The MOI will establish a separate committee for candidates that will be in charge of receiving and examining nomination applications, announcing the initial lists of candidates, and announcing the final lists of candidates.
The nomination applications must be submitted to the Candidates Committee within five days from the date of the opening of the nomination window.
Candidates have the freedom to withdraw their nomination seven days ahead of the election day by submitting a form to the committee.
Candidates are finalised, what’s next?
Once the complete, final list of candidates is announced, the election campaign will start and end 24 hours ahead of the beginning of the election process.
Candidates cannot spend more than QAR 2 million on their election campaign, unless the limit is adjusted by the minister of interior.
As expected, billboards to support election campaigns are expected to flood the streets of Qatar, though their locations will be determined by municipalities to ensure equal spaces are given for each candidate.
Billboards or advertisements cannot be placed in places of worship and religious centres, educational facilities, government establishments, buildings and facilities, archaeological or historical nature, the election half or outside the electoral headquarters at a distance less than 200 meters.
Meetings and electoral gatherings are also not permitted to take places in the aforementioned locations.
“It is prohibited to place posters, advertisements or pictures on trees, planter boxes, signages or traffic lights,” said the document, adding that all posters should be removed within three days of the end of the electoral process.
Electoral meetings are also prohibited without notifying the security department of the location, time list of speakers. They must not take place past 11pm.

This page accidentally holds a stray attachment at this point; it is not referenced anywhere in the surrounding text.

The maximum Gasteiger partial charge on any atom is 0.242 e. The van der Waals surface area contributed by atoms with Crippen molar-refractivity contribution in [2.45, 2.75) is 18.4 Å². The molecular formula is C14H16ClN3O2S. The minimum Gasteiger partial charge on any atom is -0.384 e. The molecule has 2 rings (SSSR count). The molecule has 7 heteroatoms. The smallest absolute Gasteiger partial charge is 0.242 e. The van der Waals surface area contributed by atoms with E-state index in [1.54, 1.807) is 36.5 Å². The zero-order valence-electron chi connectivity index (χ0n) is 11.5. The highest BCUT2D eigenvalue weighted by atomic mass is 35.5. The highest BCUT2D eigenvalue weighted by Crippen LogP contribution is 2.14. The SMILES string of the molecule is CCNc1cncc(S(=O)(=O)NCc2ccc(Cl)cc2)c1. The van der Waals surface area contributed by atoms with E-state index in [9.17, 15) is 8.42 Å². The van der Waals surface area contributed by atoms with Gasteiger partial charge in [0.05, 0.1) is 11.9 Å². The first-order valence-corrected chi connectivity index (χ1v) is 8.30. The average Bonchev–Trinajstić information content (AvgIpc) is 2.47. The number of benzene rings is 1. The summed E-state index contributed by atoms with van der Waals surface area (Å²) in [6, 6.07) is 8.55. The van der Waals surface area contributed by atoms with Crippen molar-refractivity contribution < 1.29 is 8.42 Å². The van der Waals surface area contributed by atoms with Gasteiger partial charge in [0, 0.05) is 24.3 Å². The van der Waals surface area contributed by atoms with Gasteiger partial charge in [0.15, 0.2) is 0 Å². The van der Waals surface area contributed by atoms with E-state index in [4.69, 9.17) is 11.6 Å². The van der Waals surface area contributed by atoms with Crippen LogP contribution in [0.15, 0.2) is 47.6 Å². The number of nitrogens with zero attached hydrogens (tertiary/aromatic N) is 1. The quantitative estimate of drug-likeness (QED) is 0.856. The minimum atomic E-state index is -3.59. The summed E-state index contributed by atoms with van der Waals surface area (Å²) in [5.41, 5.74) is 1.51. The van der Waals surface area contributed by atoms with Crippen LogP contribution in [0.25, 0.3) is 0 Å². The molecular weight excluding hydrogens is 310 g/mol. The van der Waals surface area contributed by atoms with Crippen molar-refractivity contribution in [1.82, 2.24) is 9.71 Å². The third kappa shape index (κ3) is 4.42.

All candidates who request, accept or receive any forms of funds from any entity to support their campaign will be imprisoned for at least five years and will pay a fine that does not exceed QAR 10 million.
The MOI will be establishing a third committee for the elections under the chairmanship of a judge selected by the Supreme Judicial Council, along with two members – one from the interior minister and the other from the Ministry of Justice.
“The Committee shall be responsible for conducting the polling process, counting votes and announcing result at the electoral district headquarters,” said the document.
Elections will be completed in a general ballot and the date for electing the members of the Shura Council shall be decided by a decision issued at least thirty days ahead of the specified date.
Candidates will be allowed to enter polling halls and watch the progress of the elections or ask one of the voters from the electoral district to do so.
However, only voters and candidates or their agents will be permitted to enter the said halls without the permission of the Chair of the Committee.
Once the polling is complete, the Election Committee will count the votes and issue a report detailing the results, signed by its chair and members.
“The Chair of the Committee shall announce the result. Candidates or their agents have the right to attend the counting process and announcement of the result, except for the Committee’s deliberations,” said the document.
What happens if there is a tie?
Simply, the Election Committee will be drawing lots with the presence of the candidates.
“Whoever is or becomes the only candidate in the final list of candidates in their electoral district shall be considered a winner of the Shura Council membership by acclamation,” read the document, noting that the general results will be announced by the interior minister.